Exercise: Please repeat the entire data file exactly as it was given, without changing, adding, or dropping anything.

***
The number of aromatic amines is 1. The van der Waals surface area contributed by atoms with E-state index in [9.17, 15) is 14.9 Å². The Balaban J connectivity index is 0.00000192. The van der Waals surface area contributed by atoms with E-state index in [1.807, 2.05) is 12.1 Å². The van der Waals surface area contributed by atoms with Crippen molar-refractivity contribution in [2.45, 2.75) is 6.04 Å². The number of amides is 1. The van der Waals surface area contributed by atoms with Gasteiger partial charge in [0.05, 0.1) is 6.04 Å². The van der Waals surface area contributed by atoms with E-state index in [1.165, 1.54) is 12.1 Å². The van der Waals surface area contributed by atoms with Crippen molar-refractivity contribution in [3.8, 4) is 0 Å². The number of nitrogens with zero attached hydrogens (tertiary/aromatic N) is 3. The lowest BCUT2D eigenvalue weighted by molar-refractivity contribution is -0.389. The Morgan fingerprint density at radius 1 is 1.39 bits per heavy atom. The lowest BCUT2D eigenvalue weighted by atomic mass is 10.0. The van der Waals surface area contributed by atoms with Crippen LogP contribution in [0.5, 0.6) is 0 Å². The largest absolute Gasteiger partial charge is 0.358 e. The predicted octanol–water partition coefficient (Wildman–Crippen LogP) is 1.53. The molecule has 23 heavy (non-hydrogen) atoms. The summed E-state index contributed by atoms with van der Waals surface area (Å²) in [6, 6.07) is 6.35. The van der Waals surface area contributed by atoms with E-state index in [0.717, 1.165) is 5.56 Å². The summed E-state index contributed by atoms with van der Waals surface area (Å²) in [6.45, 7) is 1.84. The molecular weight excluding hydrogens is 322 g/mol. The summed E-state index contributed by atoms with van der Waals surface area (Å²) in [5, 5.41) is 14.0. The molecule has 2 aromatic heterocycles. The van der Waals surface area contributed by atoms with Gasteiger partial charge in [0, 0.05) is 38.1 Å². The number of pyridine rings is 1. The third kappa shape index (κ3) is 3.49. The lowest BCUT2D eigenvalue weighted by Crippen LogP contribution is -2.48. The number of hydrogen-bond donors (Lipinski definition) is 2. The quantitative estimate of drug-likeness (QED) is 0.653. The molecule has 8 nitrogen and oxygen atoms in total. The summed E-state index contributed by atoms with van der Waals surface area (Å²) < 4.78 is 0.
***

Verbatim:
The number of aromatic amines is 1. The van der Waals surface area contributed by atoms with E-state index in [9.17, 15) is 14.9 Å². The Balaban J connectivity index is 0.00000192. The van der Waals surface area contributed by atoms with E-state index in [1.807, 2.05) is 12.1 Å². The van der Waals surface area contributed by atoms with Crippen molar-refractivity contribution in [2.45, 2.75) is 6.04 Å². The number of amides is 1. The van der Waals surface area contributed by atoms with Gasteiger partial charge in [0.05, 0.1) is 6.04 Å². The van der Waals surface area contributed by atoms with E-state index in [1.165, 1.54) is 12.1 Å². The van der Waals surface area contributed by atoms with Crippen molar-refractivity contribution in [3.8, 4) is 0 Å². The number of nitrogens with zero attached hydrogens (tertiary/aromatic N) is 3. The lowest BCUT2D eigenvalue weighted by molar-refractivity contribution is -0.389. The Morgan fingerprint density at radius 1 is 1.39 bits per heavy atom. The lowest BCUT2D eigenvalue weighted by atomic mass is 10.0. The van der Waals surface area contributed by atoms with Crippen LogP contribution in [0.5, 0.6) is 0 Å². The largest absolute Gasteiger partial charge is 0.358 e. The predicted octanol–water partition coefficient (Wildman–Crippen LogP) is 1.53. The molecule has 23 heavy (non-hydrogen) atoms. The summed E-state index contributed by atoms with van der Waals surface area (Å²) in [6, 6.07) is 6.35. The van der Waals surface area contributed by atoms with E-state index in [0.717, 1.165) is 5.56 Å². The summed E-state index contributed by atoms with van der Waals surface area (Å²) in [6.45, 7) is 1.84. The molecular weight excluding hydrogens is 322 g/mol. The summed E-state index contributed by atoms with van der Waals surface area (Å²) in [5, 5.41) is 14.0. The molecule has 2 aromatic heterocycles. The van der Waals surface area contributed by atoms with Gasteiger partial charge in [0, 0.05) is 38.1 Å². The number of pyridine rings is 1. The third kappa shape index (κ3) is 3.49. The lowest BCUT2D eigenvalue weighted by Crippen LogP contribution is -2.48. The number of hydrogen-bond donors (Lipinski definition) is 2. The quantitative estimate of drug-likeness (QED) is 0.653. The molecule has 8 nitrogen and oxygen atoms in total. The summed E-state index contributed by atoms with van der Waals surface area (Å²) < 4.78 is 0.